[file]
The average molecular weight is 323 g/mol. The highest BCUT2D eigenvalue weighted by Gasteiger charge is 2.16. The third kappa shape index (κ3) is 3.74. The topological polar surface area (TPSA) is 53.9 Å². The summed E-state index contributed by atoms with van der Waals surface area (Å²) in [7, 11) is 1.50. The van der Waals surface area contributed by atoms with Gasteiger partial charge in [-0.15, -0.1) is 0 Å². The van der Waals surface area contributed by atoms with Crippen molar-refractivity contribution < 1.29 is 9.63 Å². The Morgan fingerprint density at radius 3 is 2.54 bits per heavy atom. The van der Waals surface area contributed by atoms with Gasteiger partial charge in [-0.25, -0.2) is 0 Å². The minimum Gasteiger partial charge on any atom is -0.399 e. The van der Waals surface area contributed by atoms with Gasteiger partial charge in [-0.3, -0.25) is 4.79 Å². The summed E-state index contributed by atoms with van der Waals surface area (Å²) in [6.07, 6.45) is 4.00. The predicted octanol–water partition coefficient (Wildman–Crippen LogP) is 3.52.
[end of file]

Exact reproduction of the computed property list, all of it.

The average molecular weight is 323 g/mol. The highest BCUT2D eigenvalue weighted by Gasteiger charge is 2.16. The third kappa shape index (κ3) is 3.74. The topological polar surface area (TPSA) is 53.9 Å². The summed E-state index contributed by atoms with van der Waals surface area (Å²) in [7, 11) is 1.50. The van der Waals surface area contributed by atoms with Gasteiger partial charge in [-0.15, -0.1) is 0 Å². The van der Waals surface area contributed by atoms with Crippen molar-refractivity contribution < 1.29 is 9.63 Å². The Morgan fingerprint density at radius 3 is 2.54 bits per heavy atom. The van der Waals surface area contributed by atoms with Gasteiger partial charge in [-0.25, -0.2) is 0 Å². The minimum Gasteiger partial charge on any atom is -0.399 e. The van der Waals surface area contributed by atoms with Gasteiger partial charge in [-0.3, -0.25) is 4.79 Å². The summed E-state index contributed by atoms with van der Waals surface area (Å²) in [6.07, 6.45) is 4.00. The predicted octanol–water partition coefficient (Wildman–Crippen LogP) is 3.52.